Academic journal article Journal of Supply Chain Management

International Supply Management Systems -- the Impact of Price vs. Non-Price Driven Motives in the United States and Germany

Academic journal article Journal of Supply Chain Management

International Supply Management Systems -- the Impact of Price vs. Non-Price Driven Motives in the United States and Germany

Article excerpt

INTRODUCTION

International sourcing can represent a significant amount of an organization's costs, particularly for manufacturing concerns. A study by Monczka and Trent (1995) showed that about 14 percent of U.S. manufacturing companies' purchasing volume is sourced internationally. These costs appear to be even greater for manufacturing firms in other developed countries. For example, the most recent study by the German sister organization of the Institute for Supply Management[TM] (ISM) (formerly the National Association of Purchasing Management (NAPM)) found this percentage to be 23 percent (BME 1998). Taking into account that the purchasing volume in some manufacturing industries accounts for more than 60 percent of the cost of goods sold, it seems likely that international supply management may act as an important lever on an organization's financial success (Dobler and Burt 1996; Leenders and Fearon 1997; Monczka et al. 1998). In addition, outsourcing may further increase the importance of international supply mana gement (Quinn 1999).

The results from the above studies suggest that international supply management may be relatively more important to German companies than it currently is to their U.S. counterparts, and indicate that a cross-national study may lead to important insights as to why this difference might exist. For example, cultural differences between the United States and Germany may lead to different management approaches (Hofstede 1984; Schwartz 1994). Practitioners can often learn valuable lessons by examining these differences and comparing the activities of managers in their country with those of another. Thus, the objective of this study is to compare the international supply management systems of U.S. organizations with those of their German counterparts, and examine the factors that drive and help to shape an organization's international supply management system.

Monczka and Trent (1992) distinguished between international purchasing and global sourcing. They suggested that international purchasing is simply buying from foreign suppliers. In contrast, global sourcing is a much more progressive strategy that requires purchasing to integrate and coordinate procurement requirements across worldwide business units by examining common items, processes, technologies, and suppliers. The research in this study acknowledges that international purchasing activities may be coordinated to different degrees in different companies, and that there is a complete spectrum of activities with loosely coordinated international purchasing activities at one end and highly integrated global sourcing processes at the other end. As the strategies, structures, systems, and skills used to enhance competitive sourcing advantages through international activities are investigated here, the term "international supply management system" (ISMS) seems appropriate as an umbrella term: If the level of an organization's ISMS is low, it is engaged in international purchasing in the sense of Monczka and Trent (19 92); if the level of the ISMS is high, the organization has reached the plateau of global sourcing.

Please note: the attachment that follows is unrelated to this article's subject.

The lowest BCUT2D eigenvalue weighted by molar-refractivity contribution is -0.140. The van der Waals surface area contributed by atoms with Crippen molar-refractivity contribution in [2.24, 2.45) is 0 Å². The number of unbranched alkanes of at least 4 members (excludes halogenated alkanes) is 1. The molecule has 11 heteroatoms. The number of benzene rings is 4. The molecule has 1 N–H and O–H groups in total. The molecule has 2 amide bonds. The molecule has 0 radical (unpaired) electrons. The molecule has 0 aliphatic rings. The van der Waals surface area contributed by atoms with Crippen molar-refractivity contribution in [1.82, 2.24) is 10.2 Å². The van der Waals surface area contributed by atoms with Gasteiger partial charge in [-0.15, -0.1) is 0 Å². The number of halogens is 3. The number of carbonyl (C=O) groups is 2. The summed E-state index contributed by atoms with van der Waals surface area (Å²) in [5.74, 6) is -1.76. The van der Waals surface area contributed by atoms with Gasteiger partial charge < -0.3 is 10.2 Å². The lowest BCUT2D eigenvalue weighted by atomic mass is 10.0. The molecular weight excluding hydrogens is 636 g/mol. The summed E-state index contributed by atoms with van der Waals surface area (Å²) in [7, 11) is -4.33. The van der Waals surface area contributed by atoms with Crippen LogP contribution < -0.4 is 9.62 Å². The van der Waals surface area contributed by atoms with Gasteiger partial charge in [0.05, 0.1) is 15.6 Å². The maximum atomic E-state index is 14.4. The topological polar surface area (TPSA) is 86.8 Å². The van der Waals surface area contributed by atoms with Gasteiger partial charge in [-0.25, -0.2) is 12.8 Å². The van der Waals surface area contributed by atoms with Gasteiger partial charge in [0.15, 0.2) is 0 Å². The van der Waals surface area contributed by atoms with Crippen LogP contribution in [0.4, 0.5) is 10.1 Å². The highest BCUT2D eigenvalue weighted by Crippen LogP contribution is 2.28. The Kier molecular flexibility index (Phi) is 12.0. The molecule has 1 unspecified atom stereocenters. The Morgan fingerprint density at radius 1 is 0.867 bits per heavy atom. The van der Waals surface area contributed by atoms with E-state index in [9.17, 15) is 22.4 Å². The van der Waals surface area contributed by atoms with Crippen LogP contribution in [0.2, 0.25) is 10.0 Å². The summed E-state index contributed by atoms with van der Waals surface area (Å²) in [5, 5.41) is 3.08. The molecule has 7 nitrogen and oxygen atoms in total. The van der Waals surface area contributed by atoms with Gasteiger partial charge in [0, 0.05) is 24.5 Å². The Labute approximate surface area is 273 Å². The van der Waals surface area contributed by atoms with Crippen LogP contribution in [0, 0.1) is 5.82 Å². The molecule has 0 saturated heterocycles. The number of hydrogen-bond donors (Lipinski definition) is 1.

In the next section of the article, the empirical literature in the international purchasing arena is reviewed. This review also includes literature from the field of strategic management, which is combined with the international purchasing literature to describe the components of an organization's ISMS. Afterward, the study's propositions are introduced. Propositions rather than hypotheses are stated because this area of international supply management has not been extensively researched, so the research here is exploratory in nature. Next, the methodology used to test the study's propositions is described, which includes the use of a large-scale mall survey sent to purchasing managers in Germany and the United States, and case studies conducted with firms in these countries. Then the analyses used to test the study's propositions are described and the results from the analyses are presented. …

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